Coma: Types, Causes, Treatments, Prognosis
What Are the Different Types of Coma?
Types of coma can include:
- Toxic-metabolic encephalopathy. This is an acute condition of brain dysfunction with symptoms of confusion and/or delirium. The condition is usually reversible. The causes of toxic-metabolic encephalopathy are varied. They include systemic illness, infection, organ failure, and other conditions.
- Anoxic brain injury. This is a brain condition caused by total lack of oxygen to the brain. Lack of oxygen for a few minutes causes cell death to brain tissues. Anoxic brain injury may result from heart attack (cardiac arrest), head injury or trauma, drowning, drug overdose, or poisoning.
- Persistent vegetative state. This is a state of severe unconsciousness. The person is unaware of his or her surroundings and incapable of voluntary movement. With a persistent vegetative state, someone may progress to wakefulness but with no higher brain function. With persistent vegetative state, there is breathing, circulation, and sleep-wake cycles.
- Locked-in syndrome. This is a rare neurological condition. The person is totally paralyzed except for the eye muscles, but remains awake and alert and with a normal mind.
- Brain death. This is an irreversible cessation of all brain function. Brain death may result from any lasting or widespread injury to the brain.
- Medically induced: This type of temporary coma, or deep state of unconsciousness, is used to protect the brain from swelling after an injury. The patient receives a controlled dose of an anesthetic, which causes lack of feeling or awareness. Doctors then closely watch the person’s vitals. This happens only in hospital intensive care units.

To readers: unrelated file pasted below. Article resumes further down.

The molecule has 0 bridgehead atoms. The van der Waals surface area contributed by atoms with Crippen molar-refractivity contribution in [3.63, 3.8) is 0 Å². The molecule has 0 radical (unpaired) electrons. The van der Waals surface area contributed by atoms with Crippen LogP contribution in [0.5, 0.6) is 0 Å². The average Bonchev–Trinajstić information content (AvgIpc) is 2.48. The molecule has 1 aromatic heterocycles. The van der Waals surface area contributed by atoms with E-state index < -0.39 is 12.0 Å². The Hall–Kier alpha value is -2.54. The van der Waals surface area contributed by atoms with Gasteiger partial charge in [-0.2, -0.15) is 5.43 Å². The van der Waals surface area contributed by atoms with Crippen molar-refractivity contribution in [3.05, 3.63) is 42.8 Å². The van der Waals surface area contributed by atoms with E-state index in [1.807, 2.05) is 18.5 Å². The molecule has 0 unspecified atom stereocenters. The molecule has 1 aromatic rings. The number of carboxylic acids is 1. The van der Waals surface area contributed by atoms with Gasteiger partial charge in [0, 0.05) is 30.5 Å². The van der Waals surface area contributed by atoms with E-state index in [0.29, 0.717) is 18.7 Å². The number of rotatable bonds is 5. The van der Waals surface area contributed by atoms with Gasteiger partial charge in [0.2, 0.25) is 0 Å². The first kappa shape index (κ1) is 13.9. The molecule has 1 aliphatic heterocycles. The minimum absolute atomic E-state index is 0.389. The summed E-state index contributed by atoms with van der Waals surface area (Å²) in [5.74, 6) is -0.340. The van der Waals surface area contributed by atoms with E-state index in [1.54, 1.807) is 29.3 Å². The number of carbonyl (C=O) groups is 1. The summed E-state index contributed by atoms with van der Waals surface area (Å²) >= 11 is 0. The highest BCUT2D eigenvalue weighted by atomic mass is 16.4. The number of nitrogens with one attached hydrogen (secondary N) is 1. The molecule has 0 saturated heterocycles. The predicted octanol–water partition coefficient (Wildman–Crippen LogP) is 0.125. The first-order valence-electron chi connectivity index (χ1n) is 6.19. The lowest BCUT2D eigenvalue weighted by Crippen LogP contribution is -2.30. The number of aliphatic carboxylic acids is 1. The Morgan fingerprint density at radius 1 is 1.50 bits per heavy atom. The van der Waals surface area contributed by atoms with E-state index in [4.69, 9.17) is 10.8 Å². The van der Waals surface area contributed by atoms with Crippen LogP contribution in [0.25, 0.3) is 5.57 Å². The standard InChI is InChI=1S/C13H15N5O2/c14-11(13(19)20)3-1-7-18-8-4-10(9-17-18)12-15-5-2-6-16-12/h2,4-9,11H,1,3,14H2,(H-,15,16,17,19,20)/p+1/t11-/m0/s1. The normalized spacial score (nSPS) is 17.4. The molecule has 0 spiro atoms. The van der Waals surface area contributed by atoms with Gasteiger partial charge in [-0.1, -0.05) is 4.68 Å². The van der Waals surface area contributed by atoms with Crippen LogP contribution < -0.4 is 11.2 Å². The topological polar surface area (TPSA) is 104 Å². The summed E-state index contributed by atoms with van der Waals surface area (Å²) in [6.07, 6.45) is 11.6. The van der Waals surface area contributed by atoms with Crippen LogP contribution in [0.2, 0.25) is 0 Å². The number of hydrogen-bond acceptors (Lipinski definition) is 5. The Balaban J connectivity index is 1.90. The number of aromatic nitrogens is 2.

Is There Effective Treatment for a Coma?
Treatment for a coma depends on the cause. People close to the comatose patient should give doctors as much information as possible to help the doctors determine the cause of coma. Prompt medical attention is vital to treat potentially reversible conditions. For example, if there is an infection that's affecting the brain, antibiotics may be needed. Glucose may be required in the event of a diabetic shock. Surgery may also be necessary to relieve the pressure on the brain due to swelling or to remove a tumor.
Certain drugs may also help relieve the swelling. Medication may also be given to stop seizures if necessary.
In general, treatment for a coma is supportive. People in comas are looked after in an intensive care unit and may often require full life support until their situation improves.
What's the Prognosis for a Coma?
The prognosis for a coma varies with each situation. The chances of a person's recovery depend on the cause of the coma, whether the problem can be corrected, and the duration of the coma. If the problem can be resolved, the person can often return to his or her original level of functioning. Sometimes, though, if the brain damage is severe, a person may be permanently disabled or never regain consciousness.
Comas that result from drug poisonings have a high rate of recovery if prompt medical attention is received. Comas that result from head injuries tend to have a higher rate of recovery than comas related to lack of oxygen.
It can be very difficult to predict recovery when a person is a coma. Every person is different and it is best to consult with your doctor. As we would expect, the longer a person is in a coma, the worse the prognosis. Even so, many patients can wake up after many weeks in a coma. However, they may have significant disabilities.